Homeland Season 2, Episode 7: The Clearing Clips
Author: Jesse Carp
published: 2012-11-08 05:22:41
The second season of Homeland is still as intense and exciting as the first but it's not quite the same realistic series that won the Best Drama Emmy. Little stretches here and there have pushed the show not just farther away from reality but also away from the main terrorist plot. It's one thing to have the CIA bring bipolar Carrie back into the fold and make that deal with Brody because at least they have to deal with the series' central story but Dana's developments are so overwrought and out of place it's a shame.
"A Gettysburg Address" spent a significant amount of time with Dana dealing with some of the repercussions of the hit and run that happened two episodes ago but it looks like "The Clearing" will bring the issue to the parents. At least, that's the direction Dana is leaning but will she be able to convince Finn? Here's the clip called "I Want to Tell."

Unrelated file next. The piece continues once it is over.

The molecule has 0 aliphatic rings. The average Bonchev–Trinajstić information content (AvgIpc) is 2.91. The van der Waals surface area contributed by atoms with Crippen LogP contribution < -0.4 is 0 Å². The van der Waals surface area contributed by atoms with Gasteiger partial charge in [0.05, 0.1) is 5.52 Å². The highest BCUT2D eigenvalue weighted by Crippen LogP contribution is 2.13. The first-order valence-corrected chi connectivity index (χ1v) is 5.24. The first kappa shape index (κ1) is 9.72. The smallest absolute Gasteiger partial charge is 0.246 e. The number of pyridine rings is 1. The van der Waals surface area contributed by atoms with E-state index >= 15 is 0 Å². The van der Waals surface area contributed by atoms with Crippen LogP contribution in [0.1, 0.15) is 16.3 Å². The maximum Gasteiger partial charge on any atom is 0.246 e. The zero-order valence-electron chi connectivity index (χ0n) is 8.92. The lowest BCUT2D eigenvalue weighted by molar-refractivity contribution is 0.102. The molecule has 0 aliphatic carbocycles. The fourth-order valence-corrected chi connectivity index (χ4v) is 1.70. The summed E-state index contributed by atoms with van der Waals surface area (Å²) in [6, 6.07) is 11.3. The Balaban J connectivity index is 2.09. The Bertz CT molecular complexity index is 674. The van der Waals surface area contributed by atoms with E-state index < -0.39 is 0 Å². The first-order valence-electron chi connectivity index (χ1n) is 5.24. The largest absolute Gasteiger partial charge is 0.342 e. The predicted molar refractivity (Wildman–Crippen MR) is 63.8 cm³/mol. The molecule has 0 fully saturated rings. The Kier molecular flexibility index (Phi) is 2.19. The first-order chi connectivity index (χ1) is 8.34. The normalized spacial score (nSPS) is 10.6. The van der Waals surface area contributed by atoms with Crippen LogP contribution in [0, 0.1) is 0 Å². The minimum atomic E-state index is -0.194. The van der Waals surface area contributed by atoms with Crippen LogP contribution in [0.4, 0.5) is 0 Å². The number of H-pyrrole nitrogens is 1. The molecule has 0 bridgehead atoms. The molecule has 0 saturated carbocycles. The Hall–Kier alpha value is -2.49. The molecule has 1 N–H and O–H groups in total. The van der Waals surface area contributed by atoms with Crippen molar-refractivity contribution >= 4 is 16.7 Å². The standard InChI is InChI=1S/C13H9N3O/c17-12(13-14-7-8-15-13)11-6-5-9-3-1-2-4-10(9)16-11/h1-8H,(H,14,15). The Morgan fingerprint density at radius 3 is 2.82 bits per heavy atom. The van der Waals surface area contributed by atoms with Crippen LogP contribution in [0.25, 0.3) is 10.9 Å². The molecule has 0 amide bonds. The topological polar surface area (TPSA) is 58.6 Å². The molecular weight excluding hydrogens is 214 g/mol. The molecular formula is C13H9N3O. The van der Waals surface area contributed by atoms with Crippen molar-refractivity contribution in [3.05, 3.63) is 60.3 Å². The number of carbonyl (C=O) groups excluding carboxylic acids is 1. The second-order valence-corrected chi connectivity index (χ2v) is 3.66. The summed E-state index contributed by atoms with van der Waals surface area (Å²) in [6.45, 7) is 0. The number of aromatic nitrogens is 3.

Surprisingly, Finn proves he's not a sociopath and agrees to tell their parents about the lady they accidentally murdered. Something tells me that he might try to pin it all on Dana, perhaps say she was driving? I don't trust that kid. The second clip, called "Got What We Needed," returns to the main thread and shows Roya approach Brody during his morning run in order to tell him, well, pretty much nothing...
You would think that Abu Nazir would have a better way of handling his agents than they've shown so far with Brody. He's by far the most valuable asset they could possibly have and yet they jerk him around, constantly putting him in jeopardy with tasks that could be completed by henchmen. He's supposed to fill the role of the dead guy in the cell's mission, are you kidding? You don't have another pair of expendable hands to sacrifice? Come on!
Homeland airs Sundays at 10 p.m. ET on Showtime. It stars Claire Danes, Damian Lewis, Mandy Patinkin and Morena Baccarin. It was adapted for American television by Alex Gansa and Howard Gordon from the Israeli series Prisoners of War (or Hatufim) by Gideon Raff.
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